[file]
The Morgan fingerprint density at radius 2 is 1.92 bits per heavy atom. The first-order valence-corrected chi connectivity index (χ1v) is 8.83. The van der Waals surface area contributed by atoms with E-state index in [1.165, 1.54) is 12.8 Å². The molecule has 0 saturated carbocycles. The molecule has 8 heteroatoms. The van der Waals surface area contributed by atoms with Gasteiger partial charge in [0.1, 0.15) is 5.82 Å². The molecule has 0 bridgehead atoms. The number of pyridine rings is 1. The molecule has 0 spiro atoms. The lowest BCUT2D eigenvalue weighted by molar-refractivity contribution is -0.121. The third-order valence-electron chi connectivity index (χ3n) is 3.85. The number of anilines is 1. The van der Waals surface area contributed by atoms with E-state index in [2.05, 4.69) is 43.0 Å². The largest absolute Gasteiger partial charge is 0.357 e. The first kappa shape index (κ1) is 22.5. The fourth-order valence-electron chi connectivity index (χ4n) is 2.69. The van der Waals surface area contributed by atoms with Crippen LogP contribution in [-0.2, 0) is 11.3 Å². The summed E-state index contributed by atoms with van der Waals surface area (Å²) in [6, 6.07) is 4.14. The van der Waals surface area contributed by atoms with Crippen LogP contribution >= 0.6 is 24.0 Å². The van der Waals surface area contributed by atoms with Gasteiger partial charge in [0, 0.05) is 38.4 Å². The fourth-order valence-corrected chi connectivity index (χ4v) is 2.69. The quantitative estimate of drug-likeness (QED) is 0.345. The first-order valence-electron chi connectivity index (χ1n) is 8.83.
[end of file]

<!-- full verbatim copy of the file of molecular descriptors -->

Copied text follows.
The Morgan fingerprint density at radius 2 is 1.92 bits per heavy atom. The first-order valence-corrected chi connectivity index (χ1v) is 8.83. The van der Waals surface area contributed by atoms with E-state index in [1.165, 1.54) is 12.8 Å². The molecule has 0 saturated carbocycles. The molecule has 8 heteroatoms. The van der Waals surface area contributed by atoms with Gasteiger partial charge in [0.1, 0.15) is 5.82 Å². The molecule has 0 bridgehead atoms. The number of pyridine rings is 1. The molecule has 0 spiro atoms. The lowest BCUT2D eigenvalue weighted by molar-refractivity contribution is -0.121. The third-order valence-electron chi connectivity index (χ3n) is 3.85. The number of anilines is 1. The van der Waals surface area contributed by atoms with E-state index in [2.05, 4.69) is 43.0 Å². The largest absolute Gasteiger partial charge is 0.357 e. The first kappa shape index (κ1) is 22.5. The fourth-order valence-electron chi connectivity index (χ4n) is 2.69. The van der Waals surface area contributed by atoms with Crippen LogP contribution in [-0.2, 0) is 11.3 Å². The summed E-state index contributed by atoms with van der Waals surface area (Å²) in [6, 6.07) is 4.14. The van der Waals surface area contributed by atoms with Crippen LogP contribution >= 0.6 is 24.0 Å². The van der Waals surface area contributed by atoms with Gasteiger partial charge in [0, 0.05) is 38.4 Å². The fourth-order valence-corrected chi connectivity index (χ4v) is 2.69. The quantitative estimate of drug-likeness (QED) is 0.345. The first-order valence-electron chi connectivity index (χ1n) is 8.83.